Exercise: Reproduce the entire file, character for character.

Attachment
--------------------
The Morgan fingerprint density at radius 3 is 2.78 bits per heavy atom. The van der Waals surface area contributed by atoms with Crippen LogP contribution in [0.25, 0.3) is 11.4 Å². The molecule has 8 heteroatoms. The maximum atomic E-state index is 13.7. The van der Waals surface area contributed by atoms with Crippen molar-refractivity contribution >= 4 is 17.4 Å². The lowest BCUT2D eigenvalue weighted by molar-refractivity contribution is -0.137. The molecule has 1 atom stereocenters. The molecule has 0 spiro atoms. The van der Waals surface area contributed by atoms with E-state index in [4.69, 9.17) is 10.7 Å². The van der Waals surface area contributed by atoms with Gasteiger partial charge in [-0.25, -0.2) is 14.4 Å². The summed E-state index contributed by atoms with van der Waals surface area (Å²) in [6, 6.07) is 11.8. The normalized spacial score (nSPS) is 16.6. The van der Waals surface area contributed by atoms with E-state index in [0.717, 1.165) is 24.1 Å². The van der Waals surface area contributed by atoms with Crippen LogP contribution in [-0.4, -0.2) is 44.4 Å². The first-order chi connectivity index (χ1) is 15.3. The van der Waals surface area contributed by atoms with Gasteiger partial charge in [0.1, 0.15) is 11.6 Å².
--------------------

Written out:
The Morgan fingerprint density at radius 3 is 2.78 bits per heavy atom. The van der Waals surface area contributed by atoms with Crippen LogP contribution in [0.25, 0.3) is 11.4 Å². The molecule has 8 heteroatoms. The maximum atomic E-state index is 13.7. The van der Waals surface area contributed by atoms with Crippen molar-refractivity contribution >= 4 is 17.4 Å². The lowest BCUT2D eigenvalue weighted by molar-refractivity contribution is -0.137. The molecule has 1 atom stereocenters. The molecule has 0 spiro atoms. The van der Waals surface area contributed by atoms with E-state index in [4.69, 9.17) is 10.7 Å². The van der Waals surface area contributed by atoms with Gasteiger partial charge in [-0.25, -0.2) is 14.4 Å². The summed E-state index contributed by atoms with van der Waals surface area (Å²) in [6, 6.07) is 11.8. The normalized spacial score (nSPS) is 16.6. The van der Waals surface area contributed by atoms with E-state index in [0.717, 1.165) is 24.1 Å². The van der Waals surface area contributed by atoms with Crippen LogP contribution in [-0.4, -0.2) is 44.4 Å². The first-order chi connectivity index (χ1) is 15.3. The van der Waals surface area contributed by atoms with Gasteiger partial charge in [0.1, 0.15) is 11.6 Å².